Many New Yorkers have expressed what could be called a particular kind of resiliency. The writer E.B. White once described New York as “particularly constructed to absorb almost anything that comes along ... without inflicting the event on its inhabitants; so that every event is, in a sense, optional, and the inhabitant is in the happy position of being able to choose his spectacle and so conserve his soul.”

Immigration’s role debated

On Wednesday President Trump, a native New Yorker, called for an end to the Diversity Visa Lottery Program, which randomly selects certain individuals from countries that otherwise do not send many immigrants to the US, and singled out Senate minority leader Charles Schumer (D) of New York for implicit blame.

In fact, Senator Schumer had been part of a major, but unsuccessful bipartisan proposal to overhaul US immigration law as part of the Senate’s “Gang of Eight” in 2013.  

The alleged attacker, Mr. Saipov, was able to get a green card after being selected in the lottery, the Department of Homeland Security confirmed Wednesday.

Some security experts, including Strozier, worry that efforts such as ending the diversity visa program can be counterproductive, because “you antagonize even further your minority community, where people are more likely to get radicalized.”

“I believe the message is misguided: It misplaces the source of radicalization onto the ‘foreign land’ and ‘foreign nationals,’ ” says Mariya Omelicheva, professor of political science at the University of Kansas in Lawrence. “Saipov, as others, has been radicalized domestically, in the United States.”

Adding that most terrorist attacks in the West are committed by second- and third-generation Muslims and Muslim converts, she says, “What might have contributed to their radicalization is the perception that their way of life and belief system has been challenged by growing anti-Muslim and anti-immigrant sentiment, exploited by the recruiters and propagandists of the violent Salafi groups.”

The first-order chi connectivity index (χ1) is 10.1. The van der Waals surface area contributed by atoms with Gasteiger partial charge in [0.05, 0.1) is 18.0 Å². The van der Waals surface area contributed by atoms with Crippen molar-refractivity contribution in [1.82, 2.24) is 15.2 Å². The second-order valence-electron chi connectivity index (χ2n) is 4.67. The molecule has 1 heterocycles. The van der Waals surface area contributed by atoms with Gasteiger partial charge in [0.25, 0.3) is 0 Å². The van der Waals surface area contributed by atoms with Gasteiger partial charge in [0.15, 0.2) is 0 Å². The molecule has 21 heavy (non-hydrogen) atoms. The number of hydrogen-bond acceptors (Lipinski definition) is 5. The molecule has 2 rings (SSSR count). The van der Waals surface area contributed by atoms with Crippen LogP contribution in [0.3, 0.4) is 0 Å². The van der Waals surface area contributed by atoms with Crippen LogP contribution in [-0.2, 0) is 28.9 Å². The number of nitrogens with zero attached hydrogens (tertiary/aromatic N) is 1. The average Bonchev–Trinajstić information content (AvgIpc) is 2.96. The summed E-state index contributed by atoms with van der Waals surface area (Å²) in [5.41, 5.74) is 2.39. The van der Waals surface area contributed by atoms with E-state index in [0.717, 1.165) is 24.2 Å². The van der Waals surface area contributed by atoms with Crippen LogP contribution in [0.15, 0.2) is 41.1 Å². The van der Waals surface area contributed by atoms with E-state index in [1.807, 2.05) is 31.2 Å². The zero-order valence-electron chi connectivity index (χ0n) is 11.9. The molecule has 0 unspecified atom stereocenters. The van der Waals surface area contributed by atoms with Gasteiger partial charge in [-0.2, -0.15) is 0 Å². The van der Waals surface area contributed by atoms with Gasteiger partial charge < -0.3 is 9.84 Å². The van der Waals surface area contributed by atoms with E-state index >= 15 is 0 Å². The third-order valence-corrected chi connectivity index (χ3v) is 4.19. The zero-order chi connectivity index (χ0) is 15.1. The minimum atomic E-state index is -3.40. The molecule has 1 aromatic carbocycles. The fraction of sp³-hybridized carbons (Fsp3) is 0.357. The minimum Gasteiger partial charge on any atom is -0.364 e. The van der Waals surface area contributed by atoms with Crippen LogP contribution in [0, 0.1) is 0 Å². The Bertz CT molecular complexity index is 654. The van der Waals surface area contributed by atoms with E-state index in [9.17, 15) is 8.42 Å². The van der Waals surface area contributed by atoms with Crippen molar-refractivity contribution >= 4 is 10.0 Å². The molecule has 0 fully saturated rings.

Sean Telo, a sales representative for Island Creek Oysters, feels fortunate he wasn’t there Tuesday, since he frequently works near where the attack occurred.

The parade went on

After checking in with friends to see if they were OK, he says he realizes that living in New York, as in other cities, entails the risk of such attacks happening. “The one thing I’d say is that we’re not scared, and nothing is really going to change,” he says. “As soon as we figured out what had happened, we went out.... It wasn’t really something that was going to change what we’re going to do.”

A Halloween parade went on as scheduled Tuesday night, and the New York Marathon is scheduled to proceed as planned on Sunday, though some surrounding events may be canceled.

“New York is a pretty amazing place, and not only because of where we are and what is around us, but because of the people here,” Mr. Telo continues. “This is a very resilient city, and I don’t see anything changing anytime soon.

“I’m walking through a packed Midtown as we speak, and it takes a lot to disrupt New York,” says Zachary Goldman, a native New Yorker and executive director of the Center on Law & Security at New York University in Manhattan. “In one sense, this is new, because it has not happened in New York or anywhere in the US yet.”

“But France, England, and Germany have had attacks like this using a ubiquitous weapon – a truck – with a person who doesn’t need any external planning, coordination, or encouragement, who can literally wake up in the morning, rent a truck and kill eight people without raising any red flags,” Mr. Goldman continues. “That is really, really, really hard to protect against.”

Bolger, the bike messenger, remembers last May when a driver barreled through Times Square, killing one and injuring 22 others. “There’s not much you can do. People got to live. The next day they put up a bunch of giant cement blocks, which would prevent a guy from doing that exactly where that guy did it. But five blocks away there are no cement blocks.”

Wrestling with fears

Yet Strozier, who interviewed scores of 9/11 survivors for his book, notes that some New Yorkers were indeed “overwhelmed by apocalyptic dread” after this week’s attack.

“These things become reinforcing,” he says. “That’s the thing about trauma – you get locked in time. So it’s not only that the impact lingers, but to an extent that an event like 9/11 is genuinely traumatic [at a group level], not only does the fear not go away, but when you have another event it feels more intense and more scary because it evokes the earlier sense of trauma.”

These kinds of attacks, he continues, are especially poignant to cosmopolitan New Yorkers.

“That’s the ambiguity,” says Strozier, who was heartbroken by the images of fallen fellow bikers and runners on Tuesday. “You cannot protect everybody. We have to live with the danger, yet not live in a state of fear and despair.”